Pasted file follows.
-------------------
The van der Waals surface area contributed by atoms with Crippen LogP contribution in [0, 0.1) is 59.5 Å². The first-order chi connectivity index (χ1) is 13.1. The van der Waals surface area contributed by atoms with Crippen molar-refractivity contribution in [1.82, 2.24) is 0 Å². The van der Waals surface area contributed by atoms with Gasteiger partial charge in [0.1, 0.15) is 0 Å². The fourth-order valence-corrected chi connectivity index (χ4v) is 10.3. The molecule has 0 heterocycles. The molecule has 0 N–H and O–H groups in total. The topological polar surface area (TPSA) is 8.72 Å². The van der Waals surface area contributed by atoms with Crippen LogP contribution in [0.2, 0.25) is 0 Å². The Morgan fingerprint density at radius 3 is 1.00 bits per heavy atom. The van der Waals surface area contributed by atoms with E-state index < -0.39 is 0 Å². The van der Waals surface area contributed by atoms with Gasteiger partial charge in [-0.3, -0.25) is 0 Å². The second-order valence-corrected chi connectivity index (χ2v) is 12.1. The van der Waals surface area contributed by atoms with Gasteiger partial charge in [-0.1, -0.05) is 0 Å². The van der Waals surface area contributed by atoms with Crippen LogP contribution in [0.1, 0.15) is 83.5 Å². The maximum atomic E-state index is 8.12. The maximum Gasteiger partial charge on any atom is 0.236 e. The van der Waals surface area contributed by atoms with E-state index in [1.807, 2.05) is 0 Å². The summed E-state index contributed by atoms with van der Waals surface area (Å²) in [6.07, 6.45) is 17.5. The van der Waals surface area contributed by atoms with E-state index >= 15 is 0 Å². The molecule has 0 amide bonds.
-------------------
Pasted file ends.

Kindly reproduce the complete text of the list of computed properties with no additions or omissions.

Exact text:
The van der Waals surface area contributed by atoms with Crippen LogP contribution in [0, 0.1) is 59.5 Å². The first-order chi connectivity index (χ1) is 13.1. The van der Waals surface area contributed by atoms with Crippen molar-refractivity contribution in [1.82, 2.24) is 0 Å². The van der Waals surface area contributed by atoms with Gasteiger partial charge in [0.1, 0.15) is 0 Å². The fourth-order valence-corrected chi connectivity index (χ4v) is 10.3. The molecule has 0 heterocycles. The molecule has 0 N–H and O–H groups in total. The topological polar surface area (TPSA) is 8.72 Å². The van der Waals surface area contributed by atoms with Crippen LogP contribution in [0.2, 0.25) is 0 Å². The Morgan fingerprint density at radius 3 is 1.00 bits per heavy atom. The van der Waals surface area contributed by atoms with E-state index < -0.39 is 0 Å². The van der Waals surface area contributed by atoms with Gasteiger partial charge in [-0.3, -0.25) is 0 Å². The second-order valence-corrected chi connectivity index (χ2v) is 12.1. The van der Waals surface area contributed by atoms with Gasteiger partial charge in [-0.1, -0.05) is 0 Å². The van der Waals surface area contributed by atoms with Crippen LogP contribution in [0.1, 0.15) is 83.5 Å². The maximum atomic E-state index is 8.12. The maximum Gasteiger partial charge on any atom is 0.236 e. The van der Waals surface area contributed by atoms with E-state index in [1.807, 2.05) is 0 Å². The summed E-state index contributed by atoms with van der Waals surface area (Å²) in [6.07, 6.45) is 17.5. The van der Waals surface area contributed by atoms with E-state index >= 15 is 0 Å². The molecule has 0 amide bonds.